Dedicated to reviving the lost art of self-reliance.

Updates: I know it is early but… December 18, 2012

Filed under: Gardening — revivalnatural @ 4:04 pm
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I’m getting a bit ahead of myself but I couldn’t help it. I planted some tomatoes this morning. I wasn’t going to start until January but I decided getting a cherry tomato (Chadwick’s Cherry) going to have for early tomatoes would be good. I also started a couple of the Giant Italian Tree Tomato seeds just because I want to see how well they do. The cherry tomato seeds are from Bountiful Gardens and the Giant Italian Tree Tomato seeds I bought from e-bay. The seller sent some Italian Heirloom and Roma seeds as well and a page of great tomato growing tips. This is the first time putting any of them in soil so I am anxious to see how well they germinate. I have been keeping the seeds in the fridge as called for in the sellers instructions. I was feeling experimental so I planted 2 tomato seeds and one sugar snap pea seed in each pot. Once those have all come up and get moved to a bigger pot I want to plant marigolds and basil as additional companion plants for the tomatoes. I plan on keeping the cherry tomato in a container but will likely put the tree tomato in the ground at some point before it takes over the world.

The “tree tomatoes” are basically indeterminate tomatoes.  This means that there is no predetermined size for the plant.  It will keep growing and growing as long as it is allowed to and can be trellised to look like a tree if you like.  They can also be allowed to vine along the ground if you prefer.  If you don’t have much space for gardening look for a determinate variety of tomato which will stop growing at some point, usually 3-5 feet tall/wide.  Indeterminate varieties can vine for 20 feet or more so if not on a trellis they take up a ton of space.  They will keep producing as long as the weather permits though so if you have a long growing season or a green house they are worth an effort.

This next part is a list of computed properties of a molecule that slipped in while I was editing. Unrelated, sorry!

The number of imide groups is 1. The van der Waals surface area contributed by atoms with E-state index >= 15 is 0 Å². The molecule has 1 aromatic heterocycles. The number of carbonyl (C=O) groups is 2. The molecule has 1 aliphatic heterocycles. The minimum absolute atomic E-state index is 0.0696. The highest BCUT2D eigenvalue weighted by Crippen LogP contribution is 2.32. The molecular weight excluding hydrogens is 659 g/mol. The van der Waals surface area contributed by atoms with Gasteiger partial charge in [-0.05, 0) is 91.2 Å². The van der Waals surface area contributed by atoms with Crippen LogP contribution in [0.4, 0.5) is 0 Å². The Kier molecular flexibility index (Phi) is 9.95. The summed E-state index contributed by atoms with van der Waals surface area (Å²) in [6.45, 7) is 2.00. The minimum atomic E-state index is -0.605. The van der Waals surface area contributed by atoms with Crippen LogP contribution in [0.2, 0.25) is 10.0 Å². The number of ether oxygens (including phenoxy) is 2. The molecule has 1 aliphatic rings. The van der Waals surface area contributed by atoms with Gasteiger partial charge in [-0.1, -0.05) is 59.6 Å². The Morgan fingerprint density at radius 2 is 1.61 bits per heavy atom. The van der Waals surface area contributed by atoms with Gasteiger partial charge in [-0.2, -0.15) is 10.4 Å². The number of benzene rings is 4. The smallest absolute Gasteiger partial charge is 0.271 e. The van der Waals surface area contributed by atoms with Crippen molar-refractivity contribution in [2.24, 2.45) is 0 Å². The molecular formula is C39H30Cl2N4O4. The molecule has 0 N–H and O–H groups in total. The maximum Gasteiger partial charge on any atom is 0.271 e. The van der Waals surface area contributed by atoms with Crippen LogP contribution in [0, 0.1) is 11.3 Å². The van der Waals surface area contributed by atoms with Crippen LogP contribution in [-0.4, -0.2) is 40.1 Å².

I peeled some grapefruit seeds that I have been drying for a while and started them in some soil this morning. Peeling them is supposed to help speed germination since the outer coating is waterproof and would have to break down before it would allow water into the seed to start the process.  From what I have read it can take months for this process to happen.  With peeled seeds I should see germination within a couple weeks.  This is a first try so wish me luck 🙂

The garlic from the great garlic experiment is starting to poke through the surface in both pots.  I have them sitting outside and both pots seem to be doing about the same so far. I am really curious to see how things progress.  I also took one bulb and planted its sections into a hugelkulture mound by what will be the driveway of the correct property.  Those ones were all peeking out a week ago.  I think the mound is keeping them warmer than the ones in pots.

I saved a sweet potato on Thanksgiving and have it in water to (hopefully) make sweet potato slips.  I forgot to start it in water right away so it sat on the windowsill in the kitchen for a week or two before I actually put it in a cup of water.  I’m not seeing any little sprouts or roots yet but time will tell.  I want to get a couple more to try starting as well.  Sweet potatoes can make many new plants from one sweet potato but just buying one at the store and putting it in water doesn’t always work for some reason.  I’m not sure why but this seems to be true of organic ones as well as non-organic.  The one I have now is not organic but I want to pick a couple up from Earth Fare to try starting as well.  To be honest I don’t worry about organic nearly as much as I worry about non-GMO and as far as I know they haven’t gotten to the sweet potatoes yet…


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